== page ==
Heads up for the gathering robot swarm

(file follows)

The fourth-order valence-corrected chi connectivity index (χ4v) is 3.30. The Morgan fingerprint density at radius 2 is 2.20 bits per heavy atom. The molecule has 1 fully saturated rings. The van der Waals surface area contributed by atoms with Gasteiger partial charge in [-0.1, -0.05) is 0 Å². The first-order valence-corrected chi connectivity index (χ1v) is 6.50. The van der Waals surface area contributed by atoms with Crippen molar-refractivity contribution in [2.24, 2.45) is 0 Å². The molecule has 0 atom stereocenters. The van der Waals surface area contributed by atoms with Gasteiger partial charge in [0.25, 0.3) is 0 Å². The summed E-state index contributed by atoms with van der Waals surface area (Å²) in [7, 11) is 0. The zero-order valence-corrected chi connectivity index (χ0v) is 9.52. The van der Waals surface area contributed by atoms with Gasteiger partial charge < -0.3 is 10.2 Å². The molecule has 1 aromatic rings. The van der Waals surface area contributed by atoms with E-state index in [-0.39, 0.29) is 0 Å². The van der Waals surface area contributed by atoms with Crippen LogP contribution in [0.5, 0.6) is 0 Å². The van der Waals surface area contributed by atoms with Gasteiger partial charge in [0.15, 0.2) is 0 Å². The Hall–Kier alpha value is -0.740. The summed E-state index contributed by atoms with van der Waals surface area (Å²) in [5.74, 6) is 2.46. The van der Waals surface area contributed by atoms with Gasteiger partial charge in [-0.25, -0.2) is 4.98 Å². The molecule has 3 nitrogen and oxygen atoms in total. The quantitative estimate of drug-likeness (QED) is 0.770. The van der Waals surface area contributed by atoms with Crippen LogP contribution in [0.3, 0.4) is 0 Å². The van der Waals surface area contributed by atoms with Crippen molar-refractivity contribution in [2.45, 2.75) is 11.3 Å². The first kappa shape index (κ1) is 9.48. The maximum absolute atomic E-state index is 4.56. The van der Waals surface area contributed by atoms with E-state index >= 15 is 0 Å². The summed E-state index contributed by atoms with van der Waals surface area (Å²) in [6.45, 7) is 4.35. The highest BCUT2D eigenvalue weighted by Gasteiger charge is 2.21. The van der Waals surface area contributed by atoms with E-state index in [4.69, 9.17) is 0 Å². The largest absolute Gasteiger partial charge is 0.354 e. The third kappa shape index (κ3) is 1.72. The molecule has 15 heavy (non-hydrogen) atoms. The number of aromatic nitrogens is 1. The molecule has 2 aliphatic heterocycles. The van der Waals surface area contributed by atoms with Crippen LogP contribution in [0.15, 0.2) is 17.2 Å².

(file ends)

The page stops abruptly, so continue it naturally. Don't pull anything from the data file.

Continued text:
first_imgFish gotta school, birds gotta flock, and robots, it seems, gotta swarm. At least, that’s what they’re doing on the workbench of Harvard University computer scientists Michael Rubenstein and Radhika Nagpal and Massachusetts Institute of Technology computer scientist Alejandro Cornejo. Each of their 1024 robots, called Kilobots, is a three-legged disk the size of a U.S. quarter, sporting a single curl of metallic hair. En masse, they form a mechanical multitude an order of magnitude larger than any robot swarm ever built—a possible precursor to future robot work squads choreographed for chores such as cleaning up oil spills.“That is a beautiful accomplishment,” says Hod Lipson, a roboticist at Cornell University who was not involved with the work. “Really getting a thousand robots to perform in sort of perfect synchrony.”The idea for swarms of robots working together comes from nature. Army ants link themselves together to form rafts and bridges, and neurons in a brain fire off signals that collectively create intelligence. They do it all by following collective algorithms—shared sets of rules and instructions—and taking their cues from what’s going on around them. Each individual is “just doing its own thing, locally. But fantastic things emerge out of their collective behavior,” Lipson says. 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Countrycenter_img In the past, a group of scientists including Nagpal created small teams of termitelike robots that built simple structures by similarly obeying a shared algorithm. But the robot termites were only a trio. Roboticists have long dreamed of making robotic collectives that could rival natural ones in number and function. Researchers had played around with thousands of virtual robots in computer simulations, but making that vision a reality was no simple task. “Truth is, things rarely behave the way we simulate them,” Nagpal says. What’s more, she adds, “making a thousand robots is really hard.”The team solved the problem of getting all 1024 robots to communicate by putting an infrared light transmitter and receiver on each robot’s belly and programming them to pulse messages to one another. Their three little metal legs both vibrate, letting the bots scuttle along, and are a charging mechanism. Sitting atop one charging plate with another plate pressing down on the Kilobots’ single metallic hair, every bot can recharge its batteries at the same time. They kept the robots simple, Rubenstein says, because “every penny you spend on each robot becomes $10.00 for the whole swarm.”The results, described in a paper published online today in Science, are “very simple agents that can self-organize, can collaborate” to create any 2D shape, such as a star or a wrench. When they want to start making a shape, one Kilobot flashes out a signal that passes through the swarm like a game of telephone. The signal robot tells the whole swarm where the original robot is, how to find it, and what shape to make, with it as the starting point. The other robots then figure out where they are by talking to the robots around them and begin filing into place. As in a colony of ants, “there’s no centralized leader per se,” Rubenstein says. “Every robot is just talking to its neighbors and making its own decisions based on what it sees in its environment.”“This is the holy grail of what we want to do with robots,” says James McLurkin, a roboticist at Rice University in Houston, Texas, who was not involved in the project. He says the Kilobots give scientists a platform to test new ideas and programming on an actual, physical thousand-bot swarm instead of just unreliable simulations. Eventually, that might lead the way to developing real search-and-rescue robot teams or robotic construction crews. “This breakthrough points toward searching the whole ocean for downed aircraft. Dropping robots off in harm’s way, and they build you an airfield. You drop ’em all off in a cave, and they come back with a map,” McLurkin says.“One interesting future direction is to allow the robots to attach to one another,” Rubenstein says. A bucket of linking robots could be programmed to stitch themselves together into larger Transformers-like tools as well as to roam about in massive teams, he says. Nagpal acknowledges that Kilobots won’t be tackling real-world tasks any time soon. Still, she hopes such applications are coming. “I’d love to build robots like that,” she says. Click to view the privacy policy. Required fields are indicated by an asterisk (*)last_img read more